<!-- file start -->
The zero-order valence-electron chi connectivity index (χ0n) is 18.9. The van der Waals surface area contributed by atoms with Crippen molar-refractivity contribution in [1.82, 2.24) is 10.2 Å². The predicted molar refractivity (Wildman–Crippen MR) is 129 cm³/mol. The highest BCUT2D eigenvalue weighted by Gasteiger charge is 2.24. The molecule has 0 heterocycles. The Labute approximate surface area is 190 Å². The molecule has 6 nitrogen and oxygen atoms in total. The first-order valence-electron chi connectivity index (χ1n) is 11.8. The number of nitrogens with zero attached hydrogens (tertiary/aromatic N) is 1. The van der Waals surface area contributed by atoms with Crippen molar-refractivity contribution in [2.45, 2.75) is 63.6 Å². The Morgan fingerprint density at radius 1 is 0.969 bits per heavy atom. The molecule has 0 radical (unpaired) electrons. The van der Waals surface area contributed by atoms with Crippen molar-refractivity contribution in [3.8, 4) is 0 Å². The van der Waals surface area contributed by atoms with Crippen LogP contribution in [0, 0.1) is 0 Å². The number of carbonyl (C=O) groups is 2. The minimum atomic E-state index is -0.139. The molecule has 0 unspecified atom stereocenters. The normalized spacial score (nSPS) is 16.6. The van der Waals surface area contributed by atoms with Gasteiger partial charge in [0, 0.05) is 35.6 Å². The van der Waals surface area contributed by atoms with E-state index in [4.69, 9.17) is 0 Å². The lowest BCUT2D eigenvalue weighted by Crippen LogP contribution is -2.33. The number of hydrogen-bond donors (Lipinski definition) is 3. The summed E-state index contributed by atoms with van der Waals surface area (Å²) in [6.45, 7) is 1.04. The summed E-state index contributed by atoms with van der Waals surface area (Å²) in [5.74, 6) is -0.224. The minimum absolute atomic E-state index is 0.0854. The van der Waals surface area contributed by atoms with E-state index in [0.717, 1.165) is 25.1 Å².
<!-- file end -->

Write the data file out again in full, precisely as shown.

The zero-order valence-electron chi connectivity index (χ0n) is 18.9. The van der Waals surface area contributed by atoms with Crippen molar-refractivity contribution in [1.82, 2.24) is 10.2 Å². The predicted molar refractivity (Wildman–Crippen MR) is 129 cm³/mol. The highest BCUT2D eigenvalue weighted by Gasteiger charge is 2.24. The molecule has 0 heterocycles. The Labute approximate surface area is 190 Å². The molecule has 6 nitrogen and oxygen atoms in total. The first-order valence-electron chi connectivity index (χ1n) is 11.8. The number of nitrogens with zero attached hydrogens (tertiary/aromatic N) is 1. The van der Waals surface area contributed by atoms with Crippen molar-refractivity contribution in [2.45, 2.75) is 63.6 Å². The Morgan fingerprint density at radius 1 is 0.969 bits per heavy atom. The molecule has 0 radical (unpaired) electrons. The van der Waals surface area contributed by atoms with Crippen molar-refractivity contribution in [3.8, 4) is 0 Å². The van der Waals surface area contributed by atoms with Crippen LogP contribution in [0, 0.1) is 0 Å². The number of carbonyl (C=O) groups is 2. The minimum atomic E-state index is -0.139. The molecule has 0 unspecified atom stereocenters. The normalized spacial score (nSPS) is 16.6. The van der Waals surface area contributed by atoms with Gasteiger partial charge in [0, 0.05) is 35.6 Å². The van der Waals surface area contributed by atoms with E-state index in [4.69, 9.17) is 0 Å². The lowest BCUT2D eigenvalue weighted by Crippen LogP contribution is -2.33. The number of hydrogen-bond donors (Lipinski definition) is 3. The summed E-state index contributed by atoms with van der Waals surface area (Å²) in [6.45, 7) is 1.04. The summed E-state index contributed by atoms with van der Waals surface area (Å²) in [5.74, 6) is -0.224. The minimum absolute atomic E-state index is 0.0854. The van der Waals surface area contributed by atoms with E-state index in [0.717, 1.165) is 25.1 Å².